Section 18(2) of the Act mandates that in case loss is caused to the allottee due to the defective title of the land, on which the project is being developed or has been developed, the promoter shall compensate the allottee and that such claim for compensation under Section 18(2) shall not be barred by limitation provided under any law for the time being in force.
Section 18(3) of the Act states that where the promoter fails to discharge any other obligations under the Act or the Rules or Regulations made there under or by the terms and conditions of the agreement for sale, the promoter shall be liable to pay “such compensation” to the allottees, in the manner as provided under the Act.
Section 43 (Establishment of Real Estate Appellate Tribunal)
Sec. 43(5) Any person aggrieved by any direction or decision or order made by the Authority or by an adjudicating officer under this Act may prefer an appeal before the Appellate Tribunal having jurisdiction over the matter:
Provided that where a promoter files an appeal with the Appellate Tribunal, it shall not be entertained, without the promoter first having deposited with the Appellate Tribunal at least thirty percent. of the penalty, or such higher percentage as may be determined by the Appellate Tribunal, or the total amount to be paid to the allottee including interest and compensation imposed on him, if any, or with both, as the case may be before the said appeal is heard.
Section 59 (Punishment for non-registration under section 3)
(1) If any promoter contravenes the provisions of section 3, he shall be liable to a penalty that may extend up to ten percent of the estimated cost of the real estate project as determined by the Authority.
(2) If any promoter does not comply with the orders, decisions, or directions issued under sub-section (1) or continues to violate the provisions of section 3, he shall be punishable with imprisonment for a term that may extend up to three years or with fine which may extend up to a further ten percent. of the estimated cost of the real estate project, or with both.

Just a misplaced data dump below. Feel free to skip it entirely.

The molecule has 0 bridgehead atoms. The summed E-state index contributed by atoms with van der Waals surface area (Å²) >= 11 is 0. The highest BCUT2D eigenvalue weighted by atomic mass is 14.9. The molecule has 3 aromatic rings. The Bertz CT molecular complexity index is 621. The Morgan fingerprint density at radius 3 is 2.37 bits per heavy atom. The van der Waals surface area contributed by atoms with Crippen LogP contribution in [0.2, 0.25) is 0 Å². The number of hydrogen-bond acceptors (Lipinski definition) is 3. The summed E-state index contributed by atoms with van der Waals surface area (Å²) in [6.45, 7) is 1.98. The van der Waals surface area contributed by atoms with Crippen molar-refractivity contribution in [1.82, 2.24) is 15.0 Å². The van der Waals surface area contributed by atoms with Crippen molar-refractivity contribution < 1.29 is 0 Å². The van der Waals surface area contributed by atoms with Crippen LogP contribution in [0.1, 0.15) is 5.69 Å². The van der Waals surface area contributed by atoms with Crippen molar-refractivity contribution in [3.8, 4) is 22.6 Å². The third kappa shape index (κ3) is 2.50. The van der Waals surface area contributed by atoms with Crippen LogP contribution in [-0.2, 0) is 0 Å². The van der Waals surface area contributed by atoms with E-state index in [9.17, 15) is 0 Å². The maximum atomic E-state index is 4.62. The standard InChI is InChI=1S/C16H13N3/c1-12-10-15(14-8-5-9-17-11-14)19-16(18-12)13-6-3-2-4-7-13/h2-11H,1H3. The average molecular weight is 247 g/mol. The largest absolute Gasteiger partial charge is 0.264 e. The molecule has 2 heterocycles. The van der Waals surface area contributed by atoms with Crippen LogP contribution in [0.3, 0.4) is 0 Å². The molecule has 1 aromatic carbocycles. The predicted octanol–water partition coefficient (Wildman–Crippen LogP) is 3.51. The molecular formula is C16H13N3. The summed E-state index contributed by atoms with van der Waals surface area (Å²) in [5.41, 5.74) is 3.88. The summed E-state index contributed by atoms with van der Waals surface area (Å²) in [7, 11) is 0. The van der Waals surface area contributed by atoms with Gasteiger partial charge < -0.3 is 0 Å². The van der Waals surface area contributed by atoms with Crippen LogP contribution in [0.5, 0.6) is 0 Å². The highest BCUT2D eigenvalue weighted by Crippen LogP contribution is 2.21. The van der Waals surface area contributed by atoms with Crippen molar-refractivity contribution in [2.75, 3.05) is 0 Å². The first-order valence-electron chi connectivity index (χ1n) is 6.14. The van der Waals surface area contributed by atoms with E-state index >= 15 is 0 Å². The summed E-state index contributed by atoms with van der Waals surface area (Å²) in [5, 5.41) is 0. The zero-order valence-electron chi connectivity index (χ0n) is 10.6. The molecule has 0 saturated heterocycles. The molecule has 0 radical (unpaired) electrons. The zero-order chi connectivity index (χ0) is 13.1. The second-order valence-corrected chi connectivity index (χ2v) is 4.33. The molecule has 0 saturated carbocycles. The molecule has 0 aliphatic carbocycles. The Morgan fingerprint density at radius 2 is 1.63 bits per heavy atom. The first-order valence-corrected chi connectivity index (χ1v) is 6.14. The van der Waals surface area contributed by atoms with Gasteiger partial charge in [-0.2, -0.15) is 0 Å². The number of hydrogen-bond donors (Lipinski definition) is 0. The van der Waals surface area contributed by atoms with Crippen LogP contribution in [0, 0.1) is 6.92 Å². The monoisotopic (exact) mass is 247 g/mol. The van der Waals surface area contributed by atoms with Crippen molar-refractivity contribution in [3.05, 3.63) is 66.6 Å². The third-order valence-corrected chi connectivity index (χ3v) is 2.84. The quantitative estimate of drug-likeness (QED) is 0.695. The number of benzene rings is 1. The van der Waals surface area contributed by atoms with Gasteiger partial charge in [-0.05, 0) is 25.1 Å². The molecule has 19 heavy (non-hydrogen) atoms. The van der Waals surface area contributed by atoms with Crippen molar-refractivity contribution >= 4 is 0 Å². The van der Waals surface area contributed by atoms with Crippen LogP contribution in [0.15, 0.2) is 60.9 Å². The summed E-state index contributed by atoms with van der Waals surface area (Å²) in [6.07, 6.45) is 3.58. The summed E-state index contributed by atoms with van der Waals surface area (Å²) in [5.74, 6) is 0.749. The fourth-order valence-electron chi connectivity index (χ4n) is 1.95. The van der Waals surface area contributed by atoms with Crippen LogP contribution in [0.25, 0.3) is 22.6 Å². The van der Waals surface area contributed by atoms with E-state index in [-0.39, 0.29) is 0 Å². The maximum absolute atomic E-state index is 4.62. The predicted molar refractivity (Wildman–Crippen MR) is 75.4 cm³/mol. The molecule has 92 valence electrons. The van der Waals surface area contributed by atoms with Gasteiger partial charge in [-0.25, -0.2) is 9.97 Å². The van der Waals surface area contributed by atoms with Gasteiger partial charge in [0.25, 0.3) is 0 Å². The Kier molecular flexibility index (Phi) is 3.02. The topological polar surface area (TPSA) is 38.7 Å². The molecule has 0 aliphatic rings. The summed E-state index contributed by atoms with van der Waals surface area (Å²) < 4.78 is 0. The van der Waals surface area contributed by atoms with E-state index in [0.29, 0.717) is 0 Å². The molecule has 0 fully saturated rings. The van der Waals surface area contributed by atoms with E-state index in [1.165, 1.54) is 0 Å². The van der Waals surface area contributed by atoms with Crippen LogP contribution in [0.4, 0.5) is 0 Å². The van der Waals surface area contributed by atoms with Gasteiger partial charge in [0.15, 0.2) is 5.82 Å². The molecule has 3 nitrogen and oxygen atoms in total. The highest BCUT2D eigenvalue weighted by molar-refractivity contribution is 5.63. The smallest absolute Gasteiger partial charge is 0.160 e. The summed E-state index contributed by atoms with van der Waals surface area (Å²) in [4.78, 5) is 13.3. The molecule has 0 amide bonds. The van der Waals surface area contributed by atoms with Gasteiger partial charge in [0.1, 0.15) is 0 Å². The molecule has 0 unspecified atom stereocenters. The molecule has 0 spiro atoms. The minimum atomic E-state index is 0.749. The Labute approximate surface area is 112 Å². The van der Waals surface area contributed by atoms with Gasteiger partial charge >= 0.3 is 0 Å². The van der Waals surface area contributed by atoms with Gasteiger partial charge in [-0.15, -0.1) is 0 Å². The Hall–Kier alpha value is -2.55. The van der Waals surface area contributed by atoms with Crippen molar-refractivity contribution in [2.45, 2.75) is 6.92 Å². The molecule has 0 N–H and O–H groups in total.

The present appeal has been preferred by U.P. Avas Evam Vikas Parishad hereinafter referred to as “the appellant/Promoter” under Section 44 of the Real Estate (Regulation and Development) Act 2016aggrieved against the order dated 25.06.2019 passed by Real Estate Regulatory Authority, whereby the Regulatory Authority directed the promoter to handover possession of the flat in question within 45 days as well as to give interest to the allottee for the delayed possession at the rate of MCLR+1% after deducting 2 years from the delay period with effect from the promised date of possession as indicated in the Registration Booklet to the date of actual possession.
Further while examining the record and order of the Regulatory Authority dated 25.06.2019, we found that the Regulatory Authority awarded interest at the rate of MCLR+ 1 percent for the delayed period (after giving the benefit of force majeure of two years) but there is no mention about the interest of Rs. 9,48,125/=, which has already been paid by the appellant/promoter to the respondent for one year delay (i.e. from 31.12.2016 to 31.12.2017), and therefore, in our considered view the order of the Regulatory Authority dated 25.06.2019 needs to be modified to the extent of adjusting the amount of Rs. 9,48,125/= against the interest for the delay period as it works out in the aforesaid order of the Regulatory Authority.
Based on the aforesaid analysis and examining the material on record as well as the grounds of appeal in detail, we do not find any force in the grounds of appeal. Further, there is no illegality or perversity in the order of the Regulatory Authority. Accordingly, we uphold the order of the Regulatory Authority dated 25.06.2019 with the modification that the amount of Rs. 9,48,125/= paid by the appellant to the respondent for one year delay (i.e. from 31.12.2016 to 31.12.2017) will be adjusted in the amount of interest for the delay period as it works out in the order of the Regulatory Authority dated 25.06.2019.
We direct the Registry to transfer the entire amount deposited by the promoter under the provisions of Section 43(5) of the Act to the concerned account of the U.P. Real Estate Regulatory Authority (UP RERA), which will dispose of it by its’ judgment/order dated 25.06.2019 read with our direction in para 17 of this order. We hope and trust that UP RERA will remit the amount to the respondent/buyer after due diligence and proceed with the recovery of the balance amount from the appellant/promoter, if necessary.
From the above case, it could be concluded that the Real Estate Regulatory Development Authority Act, 2016 provide certain benefits to the allottees that are provided under various section of the Act, this case is related to the allotment of apartments in U.P avas evam vikas parishad where the authority given the surety that they provide the flats or apartment to the allottee in the respective are but they didn’t allot the apartment to the allottee. It was the duty of the appellant/promoter to seek necessary permissions from the concerned authorities before floating the present project and inviting the allottees to deposit their hard-earned money as the booking amount of the unit. The appellant/promoter has sufficient knowledge of their work and duties as a public institution, before agreeing with the respondent, therefore, the reasons stated by the promoter for the delay in the entire project are not acceptable.
Case Analysis Ghaziabad Development Authority Vs Union of India: Click Here
 Section 18 of the Real Estate Regulatory Authority Act, 2016
 Section 43 of the Real Estate Regulatory Authority Act, 2016.
 Section 59 of the RERA Act, 2016.